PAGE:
Jennifer Ellison-Brown: The concepts of fitness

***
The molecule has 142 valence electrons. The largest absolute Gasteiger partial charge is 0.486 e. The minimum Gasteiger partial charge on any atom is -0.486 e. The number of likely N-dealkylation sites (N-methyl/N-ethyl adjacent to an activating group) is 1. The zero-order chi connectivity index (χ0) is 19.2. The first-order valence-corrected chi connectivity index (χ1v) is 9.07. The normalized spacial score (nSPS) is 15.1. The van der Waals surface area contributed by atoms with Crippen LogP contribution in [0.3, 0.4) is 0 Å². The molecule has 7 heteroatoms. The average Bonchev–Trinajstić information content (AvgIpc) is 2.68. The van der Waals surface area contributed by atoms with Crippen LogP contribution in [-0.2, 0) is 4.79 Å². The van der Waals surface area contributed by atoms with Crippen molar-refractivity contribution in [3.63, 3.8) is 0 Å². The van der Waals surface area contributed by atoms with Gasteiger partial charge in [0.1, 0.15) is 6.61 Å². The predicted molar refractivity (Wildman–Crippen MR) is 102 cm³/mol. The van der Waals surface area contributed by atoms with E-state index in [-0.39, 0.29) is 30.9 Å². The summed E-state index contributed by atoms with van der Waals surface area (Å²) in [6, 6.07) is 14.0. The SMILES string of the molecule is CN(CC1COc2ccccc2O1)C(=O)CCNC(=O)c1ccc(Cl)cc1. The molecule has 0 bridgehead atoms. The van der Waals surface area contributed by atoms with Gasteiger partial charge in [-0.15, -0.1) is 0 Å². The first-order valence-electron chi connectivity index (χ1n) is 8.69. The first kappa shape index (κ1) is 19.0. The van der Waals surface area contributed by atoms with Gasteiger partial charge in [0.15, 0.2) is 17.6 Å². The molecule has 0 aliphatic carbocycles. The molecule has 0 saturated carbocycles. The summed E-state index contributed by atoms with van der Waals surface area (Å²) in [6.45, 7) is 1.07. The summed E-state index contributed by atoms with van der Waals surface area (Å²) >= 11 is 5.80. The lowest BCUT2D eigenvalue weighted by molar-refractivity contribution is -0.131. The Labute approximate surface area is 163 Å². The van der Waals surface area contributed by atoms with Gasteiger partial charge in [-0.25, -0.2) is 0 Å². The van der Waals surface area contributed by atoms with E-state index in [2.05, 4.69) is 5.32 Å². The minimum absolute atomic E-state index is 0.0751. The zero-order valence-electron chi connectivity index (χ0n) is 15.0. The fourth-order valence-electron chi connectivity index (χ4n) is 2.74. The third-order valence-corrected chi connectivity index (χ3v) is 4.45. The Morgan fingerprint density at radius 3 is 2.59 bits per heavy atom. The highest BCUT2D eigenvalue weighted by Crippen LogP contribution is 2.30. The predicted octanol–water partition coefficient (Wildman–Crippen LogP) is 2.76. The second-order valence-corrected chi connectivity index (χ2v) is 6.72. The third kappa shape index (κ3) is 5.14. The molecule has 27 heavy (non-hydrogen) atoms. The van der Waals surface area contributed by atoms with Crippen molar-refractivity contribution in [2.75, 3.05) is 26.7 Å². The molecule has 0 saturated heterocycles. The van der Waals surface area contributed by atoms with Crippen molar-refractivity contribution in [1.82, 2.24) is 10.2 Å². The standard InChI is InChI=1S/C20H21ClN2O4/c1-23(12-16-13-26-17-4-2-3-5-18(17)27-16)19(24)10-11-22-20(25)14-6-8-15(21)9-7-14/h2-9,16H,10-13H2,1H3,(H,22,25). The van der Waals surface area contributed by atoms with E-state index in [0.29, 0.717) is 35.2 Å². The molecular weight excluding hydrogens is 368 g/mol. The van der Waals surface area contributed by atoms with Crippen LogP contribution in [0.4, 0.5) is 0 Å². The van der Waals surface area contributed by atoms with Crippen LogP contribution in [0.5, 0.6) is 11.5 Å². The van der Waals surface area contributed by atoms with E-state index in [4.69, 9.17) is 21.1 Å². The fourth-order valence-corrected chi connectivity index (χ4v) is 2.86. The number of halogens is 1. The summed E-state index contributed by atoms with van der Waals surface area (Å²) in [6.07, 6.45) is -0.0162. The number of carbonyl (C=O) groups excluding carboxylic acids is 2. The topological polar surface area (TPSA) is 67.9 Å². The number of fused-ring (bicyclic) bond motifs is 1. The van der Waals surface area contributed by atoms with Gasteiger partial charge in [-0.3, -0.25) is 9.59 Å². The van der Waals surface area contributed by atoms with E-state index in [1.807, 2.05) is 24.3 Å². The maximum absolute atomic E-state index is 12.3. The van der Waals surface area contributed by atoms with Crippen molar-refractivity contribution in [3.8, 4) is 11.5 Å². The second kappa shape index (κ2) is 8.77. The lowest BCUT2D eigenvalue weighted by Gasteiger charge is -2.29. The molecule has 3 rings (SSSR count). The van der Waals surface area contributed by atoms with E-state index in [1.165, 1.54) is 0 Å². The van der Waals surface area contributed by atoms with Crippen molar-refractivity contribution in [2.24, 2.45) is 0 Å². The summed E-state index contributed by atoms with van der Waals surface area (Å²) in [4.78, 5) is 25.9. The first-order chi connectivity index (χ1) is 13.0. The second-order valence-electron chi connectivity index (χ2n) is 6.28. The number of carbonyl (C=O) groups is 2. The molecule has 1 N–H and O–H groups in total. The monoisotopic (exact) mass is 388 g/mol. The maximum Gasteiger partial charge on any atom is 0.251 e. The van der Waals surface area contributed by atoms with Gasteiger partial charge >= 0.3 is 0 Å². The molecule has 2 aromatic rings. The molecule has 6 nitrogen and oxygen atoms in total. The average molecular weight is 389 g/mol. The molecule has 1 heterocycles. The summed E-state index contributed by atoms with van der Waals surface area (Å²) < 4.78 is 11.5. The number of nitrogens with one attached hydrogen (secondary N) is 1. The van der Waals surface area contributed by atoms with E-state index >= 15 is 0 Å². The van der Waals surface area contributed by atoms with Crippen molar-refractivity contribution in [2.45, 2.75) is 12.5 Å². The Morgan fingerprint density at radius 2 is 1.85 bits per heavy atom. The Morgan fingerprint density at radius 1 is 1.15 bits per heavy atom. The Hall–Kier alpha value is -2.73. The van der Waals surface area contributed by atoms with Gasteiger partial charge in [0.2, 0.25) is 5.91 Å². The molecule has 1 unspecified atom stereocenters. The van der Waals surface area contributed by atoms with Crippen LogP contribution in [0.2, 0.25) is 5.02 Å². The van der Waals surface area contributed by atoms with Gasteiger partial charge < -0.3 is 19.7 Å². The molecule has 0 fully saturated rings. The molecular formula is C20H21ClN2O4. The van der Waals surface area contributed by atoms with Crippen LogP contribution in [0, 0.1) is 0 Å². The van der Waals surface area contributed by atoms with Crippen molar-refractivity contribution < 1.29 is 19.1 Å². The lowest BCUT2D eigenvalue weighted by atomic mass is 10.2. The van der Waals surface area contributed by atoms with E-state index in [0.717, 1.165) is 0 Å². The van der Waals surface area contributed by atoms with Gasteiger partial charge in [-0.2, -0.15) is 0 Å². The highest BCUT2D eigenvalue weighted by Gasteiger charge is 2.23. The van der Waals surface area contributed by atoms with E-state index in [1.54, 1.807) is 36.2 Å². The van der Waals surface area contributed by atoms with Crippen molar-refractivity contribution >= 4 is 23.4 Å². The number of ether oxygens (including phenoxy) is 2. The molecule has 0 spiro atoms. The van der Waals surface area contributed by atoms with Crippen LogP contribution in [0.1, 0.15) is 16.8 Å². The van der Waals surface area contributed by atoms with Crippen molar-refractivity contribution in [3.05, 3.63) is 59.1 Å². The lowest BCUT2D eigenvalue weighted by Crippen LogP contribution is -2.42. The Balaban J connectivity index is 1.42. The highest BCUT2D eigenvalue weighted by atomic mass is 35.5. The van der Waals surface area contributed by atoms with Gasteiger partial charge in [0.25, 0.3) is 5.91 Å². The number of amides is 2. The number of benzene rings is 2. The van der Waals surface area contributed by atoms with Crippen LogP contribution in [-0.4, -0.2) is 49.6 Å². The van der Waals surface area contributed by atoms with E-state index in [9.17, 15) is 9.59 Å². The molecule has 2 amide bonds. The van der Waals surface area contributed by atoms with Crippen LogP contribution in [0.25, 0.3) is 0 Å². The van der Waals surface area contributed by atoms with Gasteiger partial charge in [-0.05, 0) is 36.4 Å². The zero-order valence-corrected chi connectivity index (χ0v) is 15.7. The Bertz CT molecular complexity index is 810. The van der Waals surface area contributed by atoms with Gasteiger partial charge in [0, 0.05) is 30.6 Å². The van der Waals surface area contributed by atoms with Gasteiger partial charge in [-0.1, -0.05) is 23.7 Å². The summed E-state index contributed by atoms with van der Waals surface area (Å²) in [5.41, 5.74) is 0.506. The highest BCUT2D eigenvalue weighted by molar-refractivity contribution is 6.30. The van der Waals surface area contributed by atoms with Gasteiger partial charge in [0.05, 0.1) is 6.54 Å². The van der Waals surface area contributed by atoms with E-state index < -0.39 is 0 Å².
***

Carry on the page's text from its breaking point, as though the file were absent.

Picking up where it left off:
first_img Exercise refers to a subset of physical activity – planned, structured, repetitive movement of the body designed specifically to improve one’s health and to maintain physical fitness. Fitness depends on such physiological factors as the heart’s ability to pump blood and the size of muscle fibres. Only exercise will significantly improve fitness. The World Health Organization recommends that individuals include a moderate amount of exercise on most, preferably all, days of the week (Fit and Well, 6th Edition 2005). Exercise increases your social well-being, especially if it’s in the form of a sport. – Boosts confidence. – Helps you cope better with difficult people and situation. – You will meet people, make good friends. – Develops team work and cooperation. Mental benefits Physical fitness is the ability of the body to carry out everyday activities without excessive fatigue and with enough energy remaining for other tasks. This means that as well as performing our normal daily tasks, we can also perform additional physical activities, including sports. Being fit is central to our health and sense of well-being. If we are healthy and fit, then the physical, mental, and social aspects of our lives are working well. Fitness is critical to success in sports. Physical fitness consists of health-related fitness and sports performance-related fitness. Exercise helps you to look good and feel good. – It burns up stored body fat, so your shape improves. – Gives superb muscle tone. – Strengthens back and abdomen. – Strengthens bones. – Keeps joints flexible to encourage efficiency. – Strengthens heart and lungs, so you won’t get tired easily. – It helps to prevent heart disease, high blood pressure, back pain, cancer. – Slows the ageing process. This is the level of physical fitness necessary for the demands of regular sporting activity. We may be fit from a health-related perspective but not be fit for sports. Each sport activity makes its own particular demands on the body. To be successful in sports, it is important to have health-related fitness and also to be as fit as possible in the performance-related components below. – Explosive strength (power) – the ability to combine speed and force in one explosive act. – Speed – the ability to move all or parts of the body as quickly as possible. – Agility – the ability to change direction of the body at speed. – Coordination – the ability to carry out a series of movements smoothly and efficiently in response to your senses. – Balance – the ability to maintain equilibrium when stationary or moving. – Reaction time – the ability to respond to a stimulus quickly. – Timing – the ability to coincide movement in relation to external factors (to act at the right moment). Social benefits Definition of fitnesscenter_img Physical benefits In order to have good health, we should eat sensibly, engage in regular physical activity, get the required rest and sleep, limit alcohol intake, resist smoking and other social drugs, and improve our ability to cope with stress. It is important to adapt a healthy lifestyle for us to maintain our health. The following health-related fitness components are important for the human body to work efficiently: – Cardiovascular endurance – the ability of the circulatory and respiratory systems to supply fuel and oxygen to the muscles. – Muscular strength – the ability to exert an external force or to lift a heavy weight. – Muscular endurance – the ability of the muscles to repeatedly exert themselves. – Flexibility – having a wide range of motion in the joints. – Body composition – having the relative percentage of muscle, fat, bone, and other tissues of which the body is composed. – The ability to cope with stress. Health-related fitness Benefits of exercise Performance-related fitness Exercise helps your mental well-being, too. – It is stimulating and enjoyable. – It relieves tension and stress, which can cause high blood pressure and heart disease. – Relieves aggression. – Relieves boredom and provides a challenge. – It helps you sleep better, so you feel more rested. – Boosts self-esteem. All these benefits mean that exercise helps you to meet the demands of your environment more easily. In other words, it makes you fitter. You can work harder, feel less tired, and enjoy life more. The way to improve your fitness is through exercise. The more easily you are able to meet demands, the less likely you are to suffer stress, fall ill, or injure yourself.last_img read more